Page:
An overseas study on people’s reactions to body odour has tapped into stereotypes of white versus blue collar workers, authoritarianism and even political leanings.
Writing in the journal Royal Society Open Science, Dr Jonas Olofsson and his colleagues in Stockholm University and the Swedish Collegium for Advanced Study reportedly found that people with a higher distaste for sweat and other body odours tend to be more authoritarian and are more inclined to be right-wing in their political views.
“Authoritarian attitudes have been consistently linked to feelings of disgust, an emotion that is thought to have evolved to protect the organism from contamination,” they wrote.
“We hypothesized [sic] that body odour disgust sensitivity (BODS) might be associated with authoritarianism, as chemo-signalling is a primitive system for regulating interpersonal contact and disease avoidance, which are key features also in authoritarianism.”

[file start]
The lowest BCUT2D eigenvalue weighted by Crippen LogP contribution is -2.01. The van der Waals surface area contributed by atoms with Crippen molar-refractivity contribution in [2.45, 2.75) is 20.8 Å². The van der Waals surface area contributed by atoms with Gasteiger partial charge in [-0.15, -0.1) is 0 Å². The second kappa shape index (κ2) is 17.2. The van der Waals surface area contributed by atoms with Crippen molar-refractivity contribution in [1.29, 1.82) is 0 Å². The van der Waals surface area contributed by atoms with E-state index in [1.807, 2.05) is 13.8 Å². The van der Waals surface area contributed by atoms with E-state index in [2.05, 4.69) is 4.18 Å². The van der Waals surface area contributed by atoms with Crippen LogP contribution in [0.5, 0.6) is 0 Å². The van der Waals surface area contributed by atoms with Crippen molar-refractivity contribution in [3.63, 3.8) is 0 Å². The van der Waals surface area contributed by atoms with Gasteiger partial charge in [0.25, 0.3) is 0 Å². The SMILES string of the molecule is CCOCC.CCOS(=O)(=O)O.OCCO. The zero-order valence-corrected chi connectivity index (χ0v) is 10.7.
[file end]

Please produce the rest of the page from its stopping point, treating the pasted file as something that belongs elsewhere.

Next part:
In two concurrent studies, the researchers found that those with higher BODS – or a greater distaste for body odours – were more authoritarian by nature, while another associated study linked higher BODS with increased support for US President Donald Trump.
These findings suggest that biology may play a much greater part in our political views than anyone had previously realised.
However, they also raise questions around pre-determined likelihoods of taking up white collar or blue collar jobs.
If these findings are indeed true, then people may be more inclined to take a particular career path or operate a business in a particular field not because of their educational or cultural background, but simply due to their level of distaste for getting hot and sweaty on the job.
However, such knowledge could potentially be used to advantage employers seeking to attract particular character traits, enabling them to identify or weed out individuals who are inherently authoritarian.
Dr Olofsson did not respond to a request for comment.
Adam Zuchetti is the editor of My Business, and has steered the publication’s editorial direction since early 2016.
ATO’s 37% tax on Christmas festivities
By George Morice
Performance anxiety not just a bedroom thing
By Dr Louise Mahler
Accommodating older workers ‘not hard, just different’
By Kim Seeling Smith